It starts off for me in a very analytical way. I researched a lot about the event itself, the effects it had on Jeff, the effects on the body, and the effects on amputees generally. I researched the PTSD and working at Costco. Everything that I could really find out about Jeff pre the event and then all the effects it had after the event. Then came the being there and using the same recording device that you have, sitting with him at dinner, with his family or just sitting with Erin and Jeff. I was asking questions, listening to inflections, observing his behavior.

There was also one of the days I saw him without his prosthetics. Jeff would show me how he would get around without his legs and I would watch him move around his home and get up on a chair with and without the legs. I’d watch him put his legs on and see how they’d function. I’d observe and try to move around without my legs and it ended up being hilarious.

He seems like his spirits are so high and that he has a good sense of humor.

Always. He has no judgment. I’ve never met a human being who is almost totally free of judgment. I’ve asked him that before and asked him what that was about? and he said, “It’s just the way my mother raised me.” I think his response to the event and the guys who did it is that he’s not really interested in them at all and that he has a lot to focus on.

I think he’s coming to terms now. He’s been fifteen months sober since the end of the movie. He’s changed a lot and is in therapy a lot. There’s something about Jeff that you’d see. He’s hilarious and makes you laugh all the time. If he were here right now and something happened, say there was a baby crying or they stubbed their toe, he’d be the first one to go over to them.

Wow. What a guy. That scene where Carlos and Jeff meet in the bar was so incredible and poignant and powerful.

I met the real Carlos. He’s a bit of a ghost in a way. He’s there and he’s present, but he’s been through so much in his life that he has this aura that if you’re ok, he’ll stay with you for a bit, but he has other work to do. That’s the feeling you have around him. I did meet the real Carlos and we had this weird party.

Everyone was at this party and he brought all the materials from that day to show me. That scene did happen. It was always hard for me to believe narratively that this did happen. How could this story intersect with this other story in this way? That scene was amazing and Carlos (Sanz) is great in that scene. All I had to do was listen. It’s a very hard scene for an actor to do. To walk in and be given three pages of explanation and to deliver it with such beautiful heart. David searched through hundreds of actors and Carlos Sanz brought his own story to it.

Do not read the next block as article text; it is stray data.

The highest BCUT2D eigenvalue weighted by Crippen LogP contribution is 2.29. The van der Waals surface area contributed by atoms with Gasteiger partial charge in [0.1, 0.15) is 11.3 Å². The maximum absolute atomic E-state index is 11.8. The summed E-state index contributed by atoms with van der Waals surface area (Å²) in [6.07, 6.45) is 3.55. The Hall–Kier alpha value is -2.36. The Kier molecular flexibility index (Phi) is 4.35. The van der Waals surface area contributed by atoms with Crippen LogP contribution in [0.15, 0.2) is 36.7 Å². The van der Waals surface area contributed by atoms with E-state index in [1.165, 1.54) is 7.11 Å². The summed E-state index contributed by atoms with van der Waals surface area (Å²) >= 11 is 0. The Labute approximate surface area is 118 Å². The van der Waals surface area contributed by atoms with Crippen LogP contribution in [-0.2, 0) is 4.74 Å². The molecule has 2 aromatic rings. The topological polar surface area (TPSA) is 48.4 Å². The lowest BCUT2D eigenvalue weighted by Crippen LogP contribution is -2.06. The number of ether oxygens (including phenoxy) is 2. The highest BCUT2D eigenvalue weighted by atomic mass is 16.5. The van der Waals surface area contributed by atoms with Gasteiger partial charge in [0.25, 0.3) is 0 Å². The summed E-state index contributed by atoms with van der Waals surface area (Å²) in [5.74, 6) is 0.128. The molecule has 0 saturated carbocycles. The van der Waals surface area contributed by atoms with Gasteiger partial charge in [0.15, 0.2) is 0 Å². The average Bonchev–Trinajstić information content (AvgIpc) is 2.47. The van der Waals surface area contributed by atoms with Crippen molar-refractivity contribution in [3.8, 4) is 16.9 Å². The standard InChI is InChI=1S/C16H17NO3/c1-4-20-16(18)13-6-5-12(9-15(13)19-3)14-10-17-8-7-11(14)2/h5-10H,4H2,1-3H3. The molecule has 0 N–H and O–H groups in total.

I remember that picture of Carlos at the scene was all over the  news.

That was so interesting. There’s all this pride, hope and there was criticism. People were accusing Carlos of taking advantage of the situation. All the complications and everyone’s opinions on a situation that was just about two human beings saving each other which when you research more and you know as much as we know, that’s what it was.

The film changes you a little bit as a human, but it does make you want to be a better person.

It’s well beyond a movie for me at this point and that’s why I had to pause before I walked into the restaurant that night. That change in all of us, we say we are open to it. Walking through that door it meant me facing my weaknesses and my judgment.

I’m still in it with him. We talk almost daily. I see what he does and what he’s doing with his life. Every day he inspires me. You know because you speak to a lot of actors, but I think it made me look at my job and the world in a totally different way. It forces honesty from me in every moment.

Jeff is in my mind saying, “Open your heart, be vulnerable and be who you are because that’s all that matters.”